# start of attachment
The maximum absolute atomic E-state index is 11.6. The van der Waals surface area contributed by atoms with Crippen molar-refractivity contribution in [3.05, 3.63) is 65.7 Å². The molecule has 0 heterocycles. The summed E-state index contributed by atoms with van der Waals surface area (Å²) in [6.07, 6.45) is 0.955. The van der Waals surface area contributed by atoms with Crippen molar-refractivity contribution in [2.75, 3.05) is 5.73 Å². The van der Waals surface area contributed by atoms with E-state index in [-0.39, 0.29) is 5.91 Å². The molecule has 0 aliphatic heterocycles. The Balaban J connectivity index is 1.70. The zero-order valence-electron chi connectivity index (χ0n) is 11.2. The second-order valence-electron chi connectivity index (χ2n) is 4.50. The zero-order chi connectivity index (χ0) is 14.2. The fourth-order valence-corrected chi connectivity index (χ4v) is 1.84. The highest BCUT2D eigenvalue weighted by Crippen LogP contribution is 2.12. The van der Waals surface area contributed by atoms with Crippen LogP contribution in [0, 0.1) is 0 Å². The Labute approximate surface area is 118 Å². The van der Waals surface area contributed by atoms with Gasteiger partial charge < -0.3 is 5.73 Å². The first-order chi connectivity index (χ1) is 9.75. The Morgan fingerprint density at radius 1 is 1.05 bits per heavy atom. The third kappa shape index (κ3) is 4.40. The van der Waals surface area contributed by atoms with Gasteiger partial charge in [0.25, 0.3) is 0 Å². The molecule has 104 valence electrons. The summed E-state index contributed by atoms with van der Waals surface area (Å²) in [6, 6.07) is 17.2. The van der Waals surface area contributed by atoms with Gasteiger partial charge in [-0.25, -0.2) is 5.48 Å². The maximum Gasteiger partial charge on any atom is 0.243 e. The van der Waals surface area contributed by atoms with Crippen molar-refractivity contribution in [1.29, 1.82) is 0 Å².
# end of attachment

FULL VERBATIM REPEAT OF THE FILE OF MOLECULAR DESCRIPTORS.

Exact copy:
The maximum absolute atomic E-state index is 11.6. The van der Waals surface area contributed by atoms with Crippen molar-refractivity contribution in [3.05, 3.63) is 65.7 Å². The molecule has 0 heterocycles. The summed E-state index contributed by atoms with van der Waals surface area (Å²) in [6.07, 6.45) is 0.955. The van der Waals surface area contributed by atoms with Crippen molar-refractivity contribution in [2.75, 3.05) is 5.73 Å². The van der Waals surface area contributed by atoms with E-state index in [-0.39, 0.29) is 5.91 Å². The molecule has 0 aliphatic heterocycles. The Balaban J connectivity index is 1.70. The zero-order valence-electron chi connectivity index (χ0n) is 11.2. The second-order valence-electron chi connectivity index (χ2n) is 4.50. The zero-order chi connectivity index (χ0) is 14.2. The fourth-order valence-corrected chi connectivity index (χ4v) is 1.84. The highest BCUT2D eigenvalue weighted by Crippen LogP contribution is 2.12. The van der Waals surface area contributed by atoms with Crippen LogP contribution in [0, 0.1) is 0 Å². The Labute approximate surface area is 118 Å². The van der Waals surface area contributed by atoms with Gasteiger partial charge < -0.3 is 5.73 Å². The first-order chi connectivity index (χ1) is 9.75. The Morgan fingerprint density at radius 1 is 1.05 bits per heavy atom. The third kappa shape index (κ3) is 4.40. The van der Waals surface area contributed by atoms with Gasteiger partial charge in [0.25, 0.3) is 0 Å². The molecule has 104 valence electrons. The summed E-state index contributed by atoms with van der Waals surface area (Å²) in [6, 6.07) is 17.2. The van der Waals surface area contributed by atoms with Gasteiger partial charge in [-0.25, -0.2) is 5.48 Å². The maximum Gasteiger partial charge on any atom is 0.243 e. The van der Waals surface area contributed by atoms with Crippen molar-refractivity contribution in [1.29, 1.82) is 0 Å².